Characterization in Much Ado About Nothing

Instructor: Leslie McMurtry
In this lesson, we'll be looking at how Shakespeare used characterization in ''Much Ado About Nothing,'' looking mainly at the unofficial hero and heroine of the play, Benedick and Beatrice. The lesson concludes with a quiz to check how much you've learned.

Introduction to Much Ado About Nothing

Much Ado About Nothing was written by William Shakespeare, probably in late 1598, and has remained an audience favorite since its debut. Set in Messina, Italy, it involves a group of soldiers, Don Pedro, Benedick, Claudio, and Don Pedro's illegitimate brother Don John, visiting Leonato and his household. Benedick and Beatrice (Leonato's niece) have known each other for a long time, but it takes Claudio's newfound love for Hero (Leonato's daughter) to bring them together, as well as the evil plots of villainous Don John. Confused lawman Dogberry helps bring Don John's crimes to light.


Benedick has the most lines in the play, and he's characterized from the start as a confirmed bachelor, saying, 'for truly I love none'. He is--and more importantly, believes himself to be--a very witty man who loves to talk. In the first half of the play, he demonstrates several times that anyone who tries to get him to talk seriously will have a hard time. He's particularly playful with Beatrice in many scenes and must have the last word.


When Benedick overhears the trick that Leonato, Don Pedro, and Claudio are playing on him--letting him 'overhear' that Beatrice is in love with him--he transforms, both for comic effect and as an indication of how, unconsciously, he has loved her all along. His soliloquy is one of the best-beloved scenes in the play: 'When I said I would die a bachelor, I did not think I should live till I were married'. Benedick has also been characterized as a brave soldier and a good man, mainly by Claudio and Don Pedro, but it isn't until he stands up to Claudio to defend Beatrice and Hero in Act 5 that he demonstrates his personal courage.


Beatrice is an unmarried woman, Leonato's niece, well-known for her wit. Although characters sometimes find her exasperating, many also find her attractive. Don Pedro, for example, floats the possibility of proposing to her.

DON PEDRO: Will you have me, lady?

BEATRICE: No, my lord, unless I might have another for working days; your grace is too costly to wear every day. But I beseech your grace pardon me. I was born to speak all mirth and no matter.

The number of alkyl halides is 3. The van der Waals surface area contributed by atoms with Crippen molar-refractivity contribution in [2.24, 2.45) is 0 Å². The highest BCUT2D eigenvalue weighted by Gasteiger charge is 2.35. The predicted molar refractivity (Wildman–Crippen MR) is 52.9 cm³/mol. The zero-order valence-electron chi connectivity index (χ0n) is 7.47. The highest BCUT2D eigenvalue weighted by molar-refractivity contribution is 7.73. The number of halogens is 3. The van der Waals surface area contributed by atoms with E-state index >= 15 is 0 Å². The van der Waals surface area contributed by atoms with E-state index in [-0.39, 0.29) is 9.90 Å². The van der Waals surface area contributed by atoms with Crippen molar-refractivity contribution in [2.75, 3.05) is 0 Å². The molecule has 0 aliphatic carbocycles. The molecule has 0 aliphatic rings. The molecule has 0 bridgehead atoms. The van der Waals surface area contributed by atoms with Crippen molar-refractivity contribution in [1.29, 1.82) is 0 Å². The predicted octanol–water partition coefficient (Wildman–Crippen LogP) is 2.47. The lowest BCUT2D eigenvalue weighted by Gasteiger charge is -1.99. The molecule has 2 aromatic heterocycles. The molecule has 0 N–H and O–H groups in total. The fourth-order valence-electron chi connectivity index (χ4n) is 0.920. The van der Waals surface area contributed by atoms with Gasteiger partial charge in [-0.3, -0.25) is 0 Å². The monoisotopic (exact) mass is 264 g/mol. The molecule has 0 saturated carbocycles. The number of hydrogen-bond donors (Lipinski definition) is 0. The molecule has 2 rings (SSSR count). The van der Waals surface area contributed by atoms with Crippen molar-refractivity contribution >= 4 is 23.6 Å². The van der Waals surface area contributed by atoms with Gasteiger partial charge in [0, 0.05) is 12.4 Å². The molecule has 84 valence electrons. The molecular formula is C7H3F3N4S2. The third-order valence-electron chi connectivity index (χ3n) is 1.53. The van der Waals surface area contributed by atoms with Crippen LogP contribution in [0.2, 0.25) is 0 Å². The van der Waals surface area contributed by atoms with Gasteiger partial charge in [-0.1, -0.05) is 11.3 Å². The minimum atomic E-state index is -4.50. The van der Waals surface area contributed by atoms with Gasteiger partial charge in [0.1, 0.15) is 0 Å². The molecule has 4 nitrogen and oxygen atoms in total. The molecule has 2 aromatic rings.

A portrait depicting Beatrice in
A portrait depicting Beatrice in Much Ado

In this exchange, Beatrice reveals a lot about herself, being honest and yet not wishing to offend Don Pedro. She's being modest and yet frank, and also being somewhat self-critical by showing she is aware that she talks a lot of nonsense.

Like Benedick, Beatrice enacts a joyous transformation when she 'overhears' that he is in love with her. She becomes much more serious when Claudio falsely accuses Hero, her cousin, of being unfaithful to her fiancé. 'Oh God, that I were a man! I would eat his heart in the market-place'. Beatrice urges Benedick to defend Hero's honor, by killing Claudio if necessary. Beatrice's webs of witty words fall away when she defends something in which she really believes.

Claudio, Don Pedro, and Leonato

Don Pedro, Claudio, and Leonato represent the established order in Much Ado About Nothing. Don Pedro is a valiant leader, well-liked by all except his disgruntled brother, Don John. Claudio is his protégé, young and naïve. He is easily convinced by Don John that Don Pedro flirts with Hero on his own behalf, and he is once again convinced by Don John to call into question Hero's faithfulness. Even though Hero protests her innocence, Claudio does not believe her. 'But you are more intemperate in your blood / Than Venus or those pampered animals / That rage in savage sensuality'. He eventually apologizes for his behavior, but Claudio's character is strongly marked by this shallowness.

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